Call For Proposals and Review Panelists for DLG 2022-2023 Subgrants

DLG 2022-2023 Subgrant Call For Proposals

The Digital Library of Georgia (DLG) is soliciting proposals for historic digitization projects costing up to $7500 in DLG services from non-profit Georgia cultural heritage institutions. 

A couple of significant changes that we have made to this year’s call is removing the requirement that applicant organizations be open to the public and that their collections be available for public research either by appointment or through regular hours. We made these changes to encourage applications from community-based archives.

The rest of the grant remains the same: project metadata will be included in the DLG portal ( and the Digital Public Library of America ( 

Projects may include reformatting textual materials (not including newspapers), graphic materials, or audio-visual materials. 

Applicants should have materials prepared for a project start date of July 1, 2022. For more information about the program and application materials, go to the DLG subgrant program homepage for applicants.


The 2022-2023 subgrant applicant timeline is as follows:

  • February 17, 2 pm subgrant webinar
  • February 21, 9 am-noon, subgrant virtual office hours
  • February 22, 9 am-noon, subgrant virtual office hours
  • April 1, 2022 subgrant proposals due



DLG 2022-2023 Subgranting Review Panelists

We seek two review panelists for our FY 2022/2023 subgranting program. 

These reviewers will join DLG and GPLS staff and representatives of the Georgia Historical Records Advisory Council (GHRAC) and the Humanities Council in selecting subgranting projects. 

Reviewers will have approximately three weeks to review the proposals before meeting virtually on May 10 to determine the program’s awardees for FY 2022/2023.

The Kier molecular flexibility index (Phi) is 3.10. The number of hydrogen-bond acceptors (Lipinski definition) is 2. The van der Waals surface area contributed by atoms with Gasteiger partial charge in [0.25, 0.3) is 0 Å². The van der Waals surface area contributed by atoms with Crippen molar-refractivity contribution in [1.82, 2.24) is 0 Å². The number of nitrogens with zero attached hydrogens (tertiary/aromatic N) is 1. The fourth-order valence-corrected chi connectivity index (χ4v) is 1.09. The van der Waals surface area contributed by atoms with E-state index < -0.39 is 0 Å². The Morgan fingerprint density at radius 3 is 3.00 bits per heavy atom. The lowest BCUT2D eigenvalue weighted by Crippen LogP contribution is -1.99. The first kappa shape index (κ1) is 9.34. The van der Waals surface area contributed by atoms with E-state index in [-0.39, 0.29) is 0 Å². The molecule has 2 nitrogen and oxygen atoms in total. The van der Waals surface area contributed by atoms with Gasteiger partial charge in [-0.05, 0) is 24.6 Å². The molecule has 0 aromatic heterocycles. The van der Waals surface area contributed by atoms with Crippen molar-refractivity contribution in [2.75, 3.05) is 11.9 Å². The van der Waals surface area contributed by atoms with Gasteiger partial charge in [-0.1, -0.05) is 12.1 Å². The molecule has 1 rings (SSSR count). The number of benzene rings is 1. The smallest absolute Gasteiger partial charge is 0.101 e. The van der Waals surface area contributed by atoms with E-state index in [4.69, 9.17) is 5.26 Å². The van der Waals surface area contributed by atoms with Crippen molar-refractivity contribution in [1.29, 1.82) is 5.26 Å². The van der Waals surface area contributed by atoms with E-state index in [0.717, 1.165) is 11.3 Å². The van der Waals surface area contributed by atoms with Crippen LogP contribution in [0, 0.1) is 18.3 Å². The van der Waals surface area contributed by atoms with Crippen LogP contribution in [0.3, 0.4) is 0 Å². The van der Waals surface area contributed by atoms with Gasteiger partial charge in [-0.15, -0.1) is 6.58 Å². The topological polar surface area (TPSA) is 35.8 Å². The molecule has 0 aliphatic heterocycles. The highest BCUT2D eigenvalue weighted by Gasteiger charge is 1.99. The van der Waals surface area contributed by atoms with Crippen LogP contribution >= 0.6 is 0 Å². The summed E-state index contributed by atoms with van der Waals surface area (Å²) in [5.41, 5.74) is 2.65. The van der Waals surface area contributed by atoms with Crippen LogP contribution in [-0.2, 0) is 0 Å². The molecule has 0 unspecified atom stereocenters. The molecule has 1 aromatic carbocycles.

To apply, please complete our application form by February 22.

Awards committee members will recuse themselves from reviewing a proposal should a conflict of interest exist.

Please feel free to contact us if you have any questions at


Historic Georgian African American newspapers dating from 1886-1926 are now available freely online, thanks to a grant from the National Endowment for the Humanities

The Digital Library of Georgia (DLG) is pleased to announce that it has completed the digitization of two historically significant Georgia African American newspapers as part of a National Digital Newspaper Program (NDNP) grant from the National Endowment for the Humanities (NEH). The digital images will be included in the Library of Congress’ newspaper site: Chronicling America and the DLG’s own site: Georgia Historic Newspapers (GHN),

“NEH grants help strengthen and sustain American cultural life, in communities, at museums, libraries, and historic sites, and in classrooms,” said former NEH Chairman Jon Parrish Peede. “As the nation prepares to commemorate its 250th anniversary in 2026, NEH is proud to help lay the foundations for public engagement with America’s past by funding projects that safeguard cultural heritage and advance our understanding of the events, ideas, and people that have shaped our nation.”

The newspapers include:

Featured images:

Savannah Tribune of November 10, 1888, celebrates Republican Benjamin Harrison’s presidential victory:

Athens Republique of January 7, 1922, covers Athens’ 59th Anniversary of Emancipation celebration and looks back on Booker T. Washington’s legacy:

The GHN website also includes several other African American newspaper titles published in Georgia ranging from 1867-2018 that were digitized as part of previous grant-funded projects. These titles can be browsed through at

African American newspapers from across the country can be found in the Chronicling America website at

About the National Endowment for the Humanities 

Created in 1965 as an independent federal agency, the National Endowment for the Humanities supports research and learning in history, literature, philosophy, and other areas of the humanities by funding selected, peer-reviewed proposals from around the nation. Additional information about the National Endowment for the Humanities and its grant programs is available at:

Twitter: @nehgov